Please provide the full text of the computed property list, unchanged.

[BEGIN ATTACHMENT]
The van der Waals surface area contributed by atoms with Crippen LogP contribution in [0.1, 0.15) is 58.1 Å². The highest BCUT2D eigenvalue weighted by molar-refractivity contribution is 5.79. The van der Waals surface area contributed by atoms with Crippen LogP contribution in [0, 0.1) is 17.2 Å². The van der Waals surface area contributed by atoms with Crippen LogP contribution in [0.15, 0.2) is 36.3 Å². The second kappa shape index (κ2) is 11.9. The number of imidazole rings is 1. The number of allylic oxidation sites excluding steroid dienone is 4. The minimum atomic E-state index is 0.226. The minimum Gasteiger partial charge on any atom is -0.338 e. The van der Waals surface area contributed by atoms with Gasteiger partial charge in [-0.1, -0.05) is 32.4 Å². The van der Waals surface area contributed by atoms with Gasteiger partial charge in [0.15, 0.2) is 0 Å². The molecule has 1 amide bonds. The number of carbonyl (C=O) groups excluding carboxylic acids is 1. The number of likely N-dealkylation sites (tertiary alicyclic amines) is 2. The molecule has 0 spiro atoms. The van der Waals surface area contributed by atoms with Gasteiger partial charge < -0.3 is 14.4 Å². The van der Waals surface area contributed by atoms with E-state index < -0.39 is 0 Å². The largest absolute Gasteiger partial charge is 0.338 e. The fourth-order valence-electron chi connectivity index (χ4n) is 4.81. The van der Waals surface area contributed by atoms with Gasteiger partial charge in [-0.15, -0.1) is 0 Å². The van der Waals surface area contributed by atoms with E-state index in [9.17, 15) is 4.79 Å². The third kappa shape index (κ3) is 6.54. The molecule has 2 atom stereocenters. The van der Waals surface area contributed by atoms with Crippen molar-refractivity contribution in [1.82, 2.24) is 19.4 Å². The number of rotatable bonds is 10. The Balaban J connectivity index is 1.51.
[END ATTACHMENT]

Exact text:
The van der Waals surface area contributed by atoms with Crippen LogP contribution in [0.1, 0.15) is 58.1 Å². The highest BCUT2D eigenvalue weighted by molar-refractivity contribution is 5.79. The van der Waals surface area contributed by atoms with Crippen LogP contribution in [0, 0.1) is 17.2 Å². The van der Waals surface area contributed by atoms with Crippen LogP contribution in [0.15, 0.2) is 36.3 Å². The second kappa shape index (κ2) is 11.9. The number of imidazole rings is 1. The number of allylic oxidation sites excluding steroid dienone is 4. The minimum atomic E-state index is 0.226. The minimum Gasteiger partial charge on any atom is -0.338 e. The van der Waals surface area contributed by atoms with Gasteiger partial charge in [-0.1, -0.05) is 32.4 Å². The van der Waals surface area contributed by atoms with Gasteiger partial charge in [0.15, 0.2) is 0 Å². The molecule has 1 amide bonds. The number of carbonyl (C=O) groups excluding carboxylic acids is 1. The number of likely N-dealkylation sites (tertiary alicyclic amines) is 2. The molecule has 0 spiro atoms. The van der Waals surface area contributed by atoms with Gasteiger partial charge < -0.3 is 14.4 Å². The van der Waals surface area contributed by atoms with E-state index < -0.39 is 0 Å². The largest absolute Gasteiger partial charge is 0.338 e. The fourth-order valence-electron chi connectivity index (χ4n) is 4.81. The van der Waals surface area contributed by atoms with Gasteiger partial charge in [-0.15, -0.1) is 0 Å². The van der Waals surface area contributed by atoms with E-state index in [9.17, 15) is 4.79 Å². The third kappa shape index (κ3) is 6.54. The molecule has 2 atom stereocenters. The van der Waals surface area contributed by atoms with Crippen molar-refractivity contribution in [1.82, 2.24) is 19.4 Å². The number of rotatable bonds is 10. The Balaban J connectivity index is 1.51.